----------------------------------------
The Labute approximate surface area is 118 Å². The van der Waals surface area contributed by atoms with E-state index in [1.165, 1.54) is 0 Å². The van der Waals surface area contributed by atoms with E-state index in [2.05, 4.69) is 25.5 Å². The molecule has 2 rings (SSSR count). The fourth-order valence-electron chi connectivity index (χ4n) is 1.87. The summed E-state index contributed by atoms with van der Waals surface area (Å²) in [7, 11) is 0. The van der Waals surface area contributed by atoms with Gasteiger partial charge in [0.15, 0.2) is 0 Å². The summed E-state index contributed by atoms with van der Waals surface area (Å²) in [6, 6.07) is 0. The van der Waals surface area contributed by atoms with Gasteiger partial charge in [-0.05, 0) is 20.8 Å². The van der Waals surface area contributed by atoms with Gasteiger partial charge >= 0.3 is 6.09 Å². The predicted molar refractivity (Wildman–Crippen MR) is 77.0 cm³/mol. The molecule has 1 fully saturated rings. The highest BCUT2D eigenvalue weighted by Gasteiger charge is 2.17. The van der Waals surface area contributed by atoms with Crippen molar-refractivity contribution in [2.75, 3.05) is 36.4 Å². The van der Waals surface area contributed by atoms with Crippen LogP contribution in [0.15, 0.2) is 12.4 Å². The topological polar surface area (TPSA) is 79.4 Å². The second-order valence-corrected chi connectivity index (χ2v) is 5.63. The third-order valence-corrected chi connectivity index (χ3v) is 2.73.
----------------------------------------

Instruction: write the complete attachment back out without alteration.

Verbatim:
The Labute approximate surface area is 118 Å². The van der Waals surface area contributed by atoms with E-state index in [1.165, 1.54) is 0 Å². The van der Waals surface area contributed by atoms with E-state index in [2.05, 4.69) is 25.5 Å². The molecule has 2 rings (SSSR count). The fourth-order valence-electron chi connectivity index (χ4n) is 1.87. The summed E-state index contributed by atoms with van der Waals surface area (Å²) in [7, 11) is 0. The van der Waals surface area contributed by atoms with Gasteiger partial charge in [0.15, 0.2) is 0 Å². The summed E-state index contributed by atoms with van der Waals surface area (Å²) in [6, 6.07) is 0. The van der Waals surface area contributed by atoms with Gasteiger partial charge in [-0.05, 0) is 20.8 Å². The van der Waals surface area contributed by atoms with Gasteiger partial charge >= 0.3 is 6.09 Å². The predicted molar refractivity (Wildman–Crippen MR) is 77.0 cm³/mol. The molecule has 1 fully saturated rings. The highest BCUT2D eigenvalue weighted by Gasteiger charge is 2.17. The van der Waals surface area contributed by atoms with Crippen molar-refractivity contribution in [2.75, 3.05) is 36.4 Å². The van der Waals surface area contributed by atoms with Crippen LogP contribution in [0.15, 0.2) is 12.4 Å². The topological polar surface area (TPSA) is 79.4 Å². The second-order valence-corrected chi connectivity index (χ2v) is 5.63. The third-order valence-corrected chi connectivity index (χ3v) is 2.73.